What is my role as an educator?

Your role as an educator of a child with a chronic illness is to provide a sound, comprehensive educational opportunity for that child in the least restrictive environment. The student’s physical needs should be planned for and modifications or accommodations should be provided. However, once that is accomplished, you should be free to be the child’s teacher, rather than feeling that you must also be the child’s nurse. You will need the support of the school nurse and administrators to ensure that you are free to go about the business of being a teacher. With parent and student consent, educating the rest of your class about their friend’s health condition may enable everyone to go about their daily business of learning as usual. Many educators report that working with a child with special health needs is challenging and rewarding.

What is my role as the school nurse?

The role of the school nurse is integral in assuring the successful school reentry and reintegration of a student with a chronic illness. You will be the “glue” and the liaison between the family, hospital and school. The nurse may be asked to help educate staff, students and others about the child’s health care needs. She may need to monitor blood sugars, medication administration, peak flow meters and rest time during the school day. A health care plan may ensure that any potential emergencies or special circumstances are planned for in advance.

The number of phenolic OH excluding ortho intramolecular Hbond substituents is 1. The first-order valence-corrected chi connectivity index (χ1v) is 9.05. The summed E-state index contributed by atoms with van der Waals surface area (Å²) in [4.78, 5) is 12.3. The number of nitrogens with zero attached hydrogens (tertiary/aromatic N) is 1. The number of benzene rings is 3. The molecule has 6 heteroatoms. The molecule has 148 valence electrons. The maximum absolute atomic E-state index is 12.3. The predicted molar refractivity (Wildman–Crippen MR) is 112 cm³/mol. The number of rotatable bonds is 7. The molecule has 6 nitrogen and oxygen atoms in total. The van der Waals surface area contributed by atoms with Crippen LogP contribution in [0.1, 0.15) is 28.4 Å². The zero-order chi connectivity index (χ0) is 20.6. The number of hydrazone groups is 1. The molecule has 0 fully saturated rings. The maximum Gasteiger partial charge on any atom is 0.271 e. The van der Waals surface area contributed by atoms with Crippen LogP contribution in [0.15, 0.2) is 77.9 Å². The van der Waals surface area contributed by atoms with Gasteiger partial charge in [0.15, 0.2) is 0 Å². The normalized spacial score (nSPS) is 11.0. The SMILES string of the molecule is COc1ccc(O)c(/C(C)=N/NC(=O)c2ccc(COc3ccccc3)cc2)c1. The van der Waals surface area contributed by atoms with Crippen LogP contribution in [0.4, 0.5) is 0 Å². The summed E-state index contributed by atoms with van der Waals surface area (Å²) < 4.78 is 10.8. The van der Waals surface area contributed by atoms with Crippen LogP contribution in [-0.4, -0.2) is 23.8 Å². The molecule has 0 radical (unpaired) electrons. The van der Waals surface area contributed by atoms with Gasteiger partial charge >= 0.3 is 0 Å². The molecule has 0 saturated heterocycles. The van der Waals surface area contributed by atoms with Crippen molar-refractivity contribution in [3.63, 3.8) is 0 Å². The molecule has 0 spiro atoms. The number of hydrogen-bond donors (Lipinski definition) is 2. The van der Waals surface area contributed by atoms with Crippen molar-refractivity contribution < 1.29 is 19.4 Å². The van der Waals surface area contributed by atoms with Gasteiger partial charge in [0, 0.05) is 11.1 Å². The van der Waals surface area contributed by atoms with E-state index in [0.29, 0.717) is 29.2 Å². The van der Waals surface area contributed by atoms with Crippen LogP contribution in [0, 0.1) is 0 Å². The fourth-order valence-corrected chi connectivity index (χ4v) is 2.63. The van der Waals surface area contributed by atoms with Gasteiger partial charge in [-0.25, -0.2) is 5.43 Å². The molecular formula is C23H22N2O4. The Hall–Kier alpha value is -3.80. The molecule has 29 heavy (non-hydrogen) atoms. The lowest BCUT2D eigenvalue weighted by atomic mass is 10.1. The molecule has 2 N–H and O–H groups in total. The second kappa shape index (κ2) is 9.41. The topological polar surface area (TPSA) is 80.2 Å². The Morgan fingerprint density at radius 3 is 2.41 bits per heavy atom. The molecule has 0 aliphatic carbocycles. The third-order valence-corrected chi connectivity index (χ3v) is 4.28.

What is my role as a school administrator?

The administrator will determine how other faculty and staff respond to the needs of a student with a chronic illness. You have the opportunity to ensure that these special students have the support and understanding that is necessary for continued and optimal school success. The administrator can pave the way to a rapid response to parents and child, approving necessary accommodations and modifications, and paving the way for evaluation and subsequent provision of special education services, when necessary. More than anything, the attitude of the administrator will likely shape the attitude of all others in the school in regard to the child with a chronic illness.

What is the difference between an IEP and 504 Plan, and which works best?